3. Yes, this was a good post.

    I remember female school teachers who had quit their profession to get married and raise a family being BEGGED to come back to the schools and teach, due to the overcrowded classrooms and teacher shortage that were a product of the 1946-1964 baby-boom.

    So, that brought a lot of women out of the homes and into the work force, because they were begged to return to the classroom. I also remember a nurse shortage.

    I loved home economics. I remember as late as the 1970's colleges teaching a home economics major. Many young ladies majored in it, not just to teach in in high schools, but so they would be good homemakers, wives, and mothers, when they stayed home; they also were in college to find a husband who was "going somewhere." Not necessarily to have a career.

  4. I will be interested to read the rest of the article. I do think it possible in many cases for there to be one parent at home. If you make that your number one priority and every decision you make supports that goal from the town you choose to live in, whether you rent or buy a home, to all the small things like growing some of your own food, making some of your own clothes, stressing home made fun rather than paying for expensive entertainment I think in many cases it is possible. And remember your children aren't home for ever, even if you can only manage to be have one person home full time until the children are in school and then find a suitable part time job or do something from home it must be better for everyone than having to put small children in long day care and having two parents always running faster to keep up with life.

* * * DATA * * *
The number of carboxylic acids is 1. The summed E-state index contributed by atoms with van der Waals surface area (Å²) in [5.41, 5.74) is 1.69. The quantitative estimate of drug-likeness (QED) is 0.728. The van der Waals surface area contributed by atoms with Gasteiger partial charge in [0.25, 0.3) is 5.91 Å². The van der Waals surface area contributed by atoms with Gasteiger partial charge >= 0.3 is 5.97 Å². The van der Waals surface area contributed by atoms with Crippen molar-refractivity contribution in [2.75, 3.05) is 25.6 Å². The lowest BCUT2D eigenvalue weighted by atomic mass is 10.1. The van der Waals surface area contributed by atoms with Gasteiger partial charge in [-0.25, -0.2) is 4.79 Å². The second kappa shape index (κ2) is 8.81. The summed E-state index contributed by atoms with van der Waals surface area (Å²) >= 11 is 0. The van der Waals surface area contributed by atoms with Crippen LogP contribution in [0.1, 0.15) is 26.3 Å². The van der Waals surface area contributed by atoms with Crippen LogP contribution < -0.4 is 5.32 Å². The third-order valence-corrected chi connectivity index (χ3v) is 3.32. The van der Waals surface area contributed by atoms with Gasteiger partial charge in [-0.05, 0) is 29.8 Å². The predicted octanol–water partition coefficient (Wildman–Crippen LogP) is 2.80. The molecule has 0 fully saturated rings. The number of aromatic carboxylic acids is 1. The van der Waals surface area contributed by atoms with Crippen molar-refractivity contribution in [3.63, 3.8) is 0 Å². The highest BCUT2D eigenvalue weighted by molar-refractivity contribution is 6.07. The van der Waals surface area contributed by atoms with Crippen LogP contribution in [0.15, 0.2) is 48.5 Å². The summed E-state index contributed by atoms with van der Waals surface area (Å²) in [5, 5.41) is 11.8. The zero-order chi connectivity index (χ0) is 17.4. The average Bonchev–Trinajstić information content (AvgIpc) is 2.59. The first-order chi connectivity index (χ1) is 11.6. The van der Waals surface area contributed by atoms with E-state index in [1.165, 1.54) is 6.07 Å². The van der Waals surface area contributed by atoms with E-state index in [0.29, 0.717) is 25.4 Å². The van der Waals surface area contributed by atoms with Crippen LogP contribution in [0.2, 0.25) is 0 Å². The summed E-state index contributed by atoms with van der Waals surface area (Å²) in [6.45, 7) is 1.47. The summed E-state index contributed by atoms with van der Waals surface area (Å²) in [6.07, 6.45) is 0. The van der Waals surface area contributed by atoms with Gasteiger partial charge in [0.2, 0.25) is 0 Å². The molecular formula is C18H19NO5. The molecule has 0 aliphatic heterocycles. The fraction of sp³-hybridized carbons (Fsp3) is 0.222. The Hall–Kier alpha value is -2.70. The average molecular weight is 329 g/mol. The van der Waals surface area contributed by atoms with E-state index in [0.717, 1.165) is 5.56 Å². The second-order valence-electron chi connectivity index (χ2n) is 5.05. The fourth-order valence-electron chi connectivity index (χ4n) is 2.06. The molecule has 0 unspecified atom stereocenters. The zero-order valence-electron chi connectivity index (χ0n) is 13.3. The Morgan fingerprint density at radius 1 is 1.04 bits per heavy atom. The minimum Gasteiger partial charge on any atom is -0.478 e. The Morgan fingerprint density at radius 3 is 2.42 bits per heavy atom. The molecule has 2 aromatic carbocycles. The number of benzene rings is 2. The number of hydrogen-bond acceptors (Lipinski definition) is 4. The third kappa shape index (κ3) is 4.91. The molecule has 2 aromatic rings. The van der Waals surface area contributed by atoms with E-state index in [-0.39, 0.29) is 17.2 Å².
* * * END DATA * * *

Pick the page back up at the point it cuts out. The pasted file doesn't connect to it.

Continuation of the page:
5. TWUS-That is so interesting and I of course, with the increase in children, their would be an increased need for teachers. It must have been hard to make that decision between returning to work for the money but also staying home with your children.
    Another aspect the 1950's family didn't face was the insane cost of education at college level. A middle class bank manager or insurance man could realistically send his children to university without it costing an insane amount. Again, although I know others see it as political, it is a crime what debt is being perpetrated on young American college kids these days.